Congressional Act expands Tigard American Legion eligibility

Tigard American Legion, Boy Scout Troop, Ben Barbee
Along with his fellow Boy Scout Troop 423 members, Ben Barbee (third from right) is working on his Eagle Scout project of rebuilding the Tigard American Legion Post 158 horseshoe pit and adding a retaining wall above it. Photo Barbara Sherman/Tigard Life.
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It took an act of Congress along with a presidential signature to pass the Legion Act, which extends the ongoing period of declared war back to Dec. 7, 1941. The act honors all those veterans who were killed or wounded while serving in the military during those timeframes not previously considered periods of war.

The act also allows those who served during those periods of undeclared war to receive all American Legion benefits they earned.

President Trump signed the Legion Act, also known as the Let Everyone Get Involved in Opportunities for the National Service Act, into law July 30, 2019.

“Finally, Congress has acknowledged the service and sacrifice of at least 1,600 veterans who died or were wounded in previously undeclared periods of war,” said American Legion National Judge Advocate Kevin Bartlett. “The new law honors the memories of those veterans while allowing other veterans from those previously undeclared eras to receive all the American Legion benefits they have earned through their service.”

Tia Dufour, White House, Donald Trump, American Legion
President Donald J. Trump signs S. 504, the Let Everyone Get Involved in Opportunities for National Service (American Legion) Act on July 30, 2019, in the Oval Office of the White House. Official White House photo by Tia Dufour.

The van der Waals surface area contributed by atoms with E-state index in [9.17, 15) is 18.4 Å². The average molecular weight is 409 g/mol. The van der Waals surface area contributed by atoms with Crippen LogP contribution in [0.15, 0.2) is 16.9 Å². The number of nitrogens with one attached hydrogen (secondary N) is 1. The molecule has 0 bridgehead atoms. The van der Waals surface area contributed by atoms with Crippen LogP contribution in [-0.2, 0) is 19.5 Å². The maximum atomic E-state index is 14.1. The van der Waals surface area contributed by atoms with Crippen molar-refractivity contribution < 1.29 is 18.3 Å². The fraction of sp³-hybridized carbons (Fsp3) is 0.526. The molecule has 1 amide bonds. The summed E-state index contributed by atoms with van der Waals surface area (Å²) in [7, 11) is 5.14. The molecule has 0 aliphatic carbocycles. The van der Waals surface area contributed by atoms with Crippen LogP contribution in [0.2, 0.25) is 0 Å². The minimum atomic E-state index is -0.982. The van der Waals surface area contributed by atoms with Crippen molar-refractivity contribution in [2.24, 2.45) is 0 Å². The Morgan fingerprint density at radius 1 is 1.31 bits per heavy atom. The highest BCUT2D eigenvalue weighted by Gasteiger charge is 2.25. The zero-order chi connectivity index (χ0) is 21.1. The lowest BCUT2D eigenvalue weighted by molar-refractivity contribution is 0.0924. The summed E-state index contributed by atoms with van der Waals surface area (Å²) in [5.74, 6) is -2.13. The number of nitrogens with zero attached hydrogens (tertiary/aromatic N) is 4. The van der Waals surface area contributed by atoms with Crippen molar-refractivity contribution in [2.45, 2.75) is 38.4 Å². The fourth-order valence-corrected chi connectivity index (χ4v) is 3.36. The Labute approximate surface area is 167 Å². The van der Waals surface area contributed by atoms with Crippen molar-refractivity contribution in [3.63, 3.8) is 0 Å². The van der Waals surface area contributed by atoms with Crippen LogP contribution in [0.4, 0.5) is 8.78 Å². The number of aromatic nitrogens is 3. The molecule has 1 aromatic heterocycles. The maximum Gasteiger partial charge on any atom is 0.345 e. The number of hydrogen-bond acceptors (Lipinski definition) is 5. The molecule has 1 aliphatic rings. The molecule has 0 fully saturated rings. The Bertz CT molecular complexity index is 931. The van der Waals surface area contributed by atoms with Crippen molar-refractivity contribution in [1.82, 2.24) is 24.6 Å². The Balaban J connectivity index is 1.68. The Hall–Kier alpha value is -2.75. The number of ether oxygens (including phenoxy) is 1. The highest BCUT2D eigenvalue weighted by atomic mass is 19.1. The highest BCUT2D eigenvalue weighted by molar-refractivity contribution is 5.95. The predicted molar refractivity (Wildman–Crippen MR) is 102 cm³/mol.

This means that veterans who were honorably discharged but did not serve during the previously defined periods of war are now eligible to join the American Legion immediately.

The Legion’s previous eligibility criteria states that veterans wanting to join the Legion must have served during “wartime,” and now “wartime” runs continuously from Dec. 7, 1941, the day the Japanese attacked Pearl Harbor. The Legion membership eligibility will remain in effect until a time when the U.S. is no longer at war as determined by Congress.

Also, sons and grandsons of those who served in the military since Dec. 7, 1941, can join the Sons of the American Legion, and grandmothers and other female blood relatives of veterans are eligible to join the American Legion Auxiliary.

Tigard Legion and Auxiliary members are hoping more eligible people will look into joining the post, which offers a variety of fun activities to its members. “We welcome veterans and their families and are here for your support,” said Larrie Noble.

“The Post has many activities every month, and food is available every day,” she added. “The Post has an open jam session every Monday evening, bingo on Tuesday evening, lunch on Wednesday with a varying menu, karaoke on Wednesday evenings, and music and dinner every Friday and Saturday. There also is a great breakfast on Sunday from 9 to 11:30.”

The public is invited Saturday, Sept. 7, to an all-you-can-eat spaghetti dinner that costs $10, and children 10 and under eat free.

The American Legion was chartered by Congress in 1919 as a patriotic, war-time veterans’ organization devoted to mutual helpfulness. It is a community-service organization that has almost 3 million members in nearly 15,000 posts worldwide.

Tigard American Legion Post 158 is located at 8635 S.W. Scoffins, and more information is available at or by calling 503-624-2332.

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